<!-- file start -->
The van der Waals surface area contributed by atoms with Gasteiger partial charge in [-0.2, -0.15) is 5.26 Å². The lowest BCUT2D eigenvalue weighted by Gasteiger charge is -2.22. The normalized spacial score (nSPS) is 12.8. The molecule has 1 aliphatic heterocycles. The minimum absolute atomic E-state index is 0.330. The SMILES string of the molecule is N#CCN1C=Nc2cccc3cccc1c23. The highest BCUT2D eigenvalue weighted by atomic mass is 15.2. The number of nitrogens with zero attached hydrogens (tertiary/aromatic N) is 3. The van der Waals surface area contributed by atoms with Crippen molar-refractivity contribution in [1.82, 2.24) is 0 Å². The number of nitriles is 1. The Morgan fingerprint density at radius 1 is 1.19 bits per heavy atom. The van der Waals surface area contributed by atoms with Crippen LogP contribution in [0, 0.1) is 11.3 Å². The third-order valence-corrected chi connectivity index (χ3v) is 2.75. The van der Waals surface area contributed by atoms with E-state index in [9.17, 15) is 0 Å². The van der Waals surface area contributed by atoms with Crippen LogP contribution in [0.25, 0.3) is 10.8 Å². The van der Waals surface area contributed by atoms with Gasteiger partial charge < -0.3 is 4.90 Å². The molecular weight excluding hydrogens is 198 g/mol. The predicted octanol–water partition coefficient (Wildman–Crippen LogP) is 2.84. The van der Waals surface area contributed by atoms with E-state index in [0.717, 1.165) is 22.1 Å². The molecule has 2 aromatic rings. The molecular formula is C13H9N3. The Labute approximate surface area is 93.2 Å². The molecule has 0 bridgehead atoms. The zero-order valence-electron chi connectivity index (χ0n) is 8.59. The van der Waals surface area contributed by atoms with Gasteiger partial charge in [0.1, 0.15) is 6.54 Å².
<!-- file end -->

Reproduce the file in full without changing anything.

The van der Waals surface area contributed by atoms with Gasteiger partial charge in [-0.2, -0.15) is 5.26 Å². The lowest BCUT2D eigenvalue weighted by Gasteiger charge is -2.22. The normalized spacial score (nSPS) is 12.8. The molecule has 1 aliphatic heterocycles. The minimum absolute atomic E-state index is 0.330. The SMILES string of the molecule is N#CCN1C=Nc2cccc3cccc1c23. The highest BCUT2D eigenvalue weighted by atomic mass is 15.2. The number of nitrogens with zero attached hydrogens (tertiary/aromatic N) is 3. The van der Waals surface area contributed by atoms with Crippen molar-refractivity contribution in [1.82, 2.24) is 0 Å². The number of nitriles is 1. The Morgan fingerprint density at radius 1 is 1.19 bits per heavy atom. The van der Waals surface area contributed by atoms with Crippen LogP contribution in [0, 0.1) is 11.3 Å². The third-order valence-corrected chi connectivity index (χ3v) is 2.75. The van der Waals surface area contributed by atoms with E-state index in [9.17, 15) is 0 Å². The van der Waals surface area contributed by atoms with Crippen LogP contribution in [0.25, 0.3) is 10.8 Å². The van der Waals surface area contributed by atoms with Gasteiger partial charge < -0.3 is 4.90 Å². The molecular weight excluding hydrogens is 198 g/mol. The predicted octanol–water partition coefficient (Wildman–Crippen LogP) is 2.84. The van der Waals surface area contributed by atoms with E-state index in [0.717, 1.165) is 22.1 Å². The molecule has 2 aromatic rings. The molecular formula is C13H9N3. The Labute approximate surface area is 93.2 Å². The molecule has 0 bridgehead atoms. The zero-order valence-electron chi connectivity index (χ0n) is 8.59. The van der Waals surface area contributed by atoms with Gasteiger partial charge in [0.1, 0.15) is 6.54 Å².